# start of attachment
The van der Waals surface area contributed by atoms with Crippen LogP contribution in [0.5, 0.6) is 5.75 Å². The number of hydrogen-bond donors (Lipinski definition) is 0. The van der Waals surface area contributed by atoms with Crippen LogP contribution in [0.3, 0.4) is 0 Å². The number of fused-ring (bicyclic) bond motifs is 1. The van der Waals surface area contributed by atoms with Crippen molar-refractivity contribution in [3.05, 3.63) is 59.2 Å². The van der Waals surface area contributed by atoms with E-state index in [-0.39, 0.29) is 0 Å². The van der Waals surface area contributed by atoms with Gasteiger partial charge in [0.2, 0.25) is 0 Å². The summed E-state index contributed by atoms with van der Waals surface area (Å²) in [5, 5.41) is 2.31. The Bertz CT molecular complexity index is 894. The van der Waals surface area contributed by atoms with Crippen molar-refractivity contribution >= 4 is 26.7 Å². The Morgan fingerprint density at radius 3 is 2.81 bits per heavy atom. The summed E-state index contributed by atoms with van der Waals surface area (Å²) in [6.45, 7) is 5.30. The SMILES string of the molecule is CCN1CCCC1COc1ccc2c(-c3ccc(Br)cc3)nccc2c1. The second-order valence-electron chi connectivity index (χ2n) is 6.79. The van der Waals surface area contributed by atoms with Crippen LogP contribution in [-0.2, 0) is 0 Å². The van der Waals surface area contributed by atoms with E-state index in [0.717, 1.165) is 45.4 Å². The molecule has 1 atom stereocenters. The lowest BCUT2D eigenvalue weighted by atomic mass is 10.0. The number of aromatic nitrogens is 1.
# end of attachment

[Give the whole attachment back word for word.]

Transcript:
The van der Waals surface area contributed by atoms with Crippen LogP contribution in [0.5, 0.6) is 5.75 Å². The number of hydrogen-bond donors (Lipinski definition) is 0. The van der Waals surface area contributed by atoms with Crippen LogP contribution in [0.3, 0.4) is 0 Å². The number of fused-ring (bicyclic) bond motifs is 1. The van der Waals surface area contributed by atoms with Crippen molar-refractivity contribution in [3.05, 3.63) is 59.2 Å². The van der Waals surface area contributed by atoms with E-state index in [-0.39, 0.29) is 0 Å². The van der Waals surface area contributed by atoms with Gasteiger partial charge in [0.2, 0.25) is 0 Å². The summed E-state index contributed by atoms with van der Waals surface area (Å²) in [5, 5.41) is 2.31. The Bertz CT molecular complexity index is 894. The van der Waals surface area contributed by atoms with Crippen molar-refractivity contribution >= 4 is 26.7 Å². The Morgan fingerprint density at radius 3 is 2.81 bits per heavy atom. The summed E-state index contributed by atoms with van der Waals surface area (Å²) in [6.45, 7) is 5.30. The SMILES string of the molecule is CCN1CCCC1COc1ccc2c(-c3ccc(Br)cc3)nccc2c1. The second-order valence-electron chi connectivity index (χ2n) is 6.79. The van der Waals surface area contributed by atoms with Crippen LogP contribution in [-0.2, 0) is 0 Å². The van der Waals surface area contributed by atoms with E-state index in [0.717, 1.165) is 45.4 Å². The molecule has 1 atom stereocenters. The lowest BCUT2D eigenvalue weighted by atomic mass is 10.0. The number of aromatic nitrogens is 1.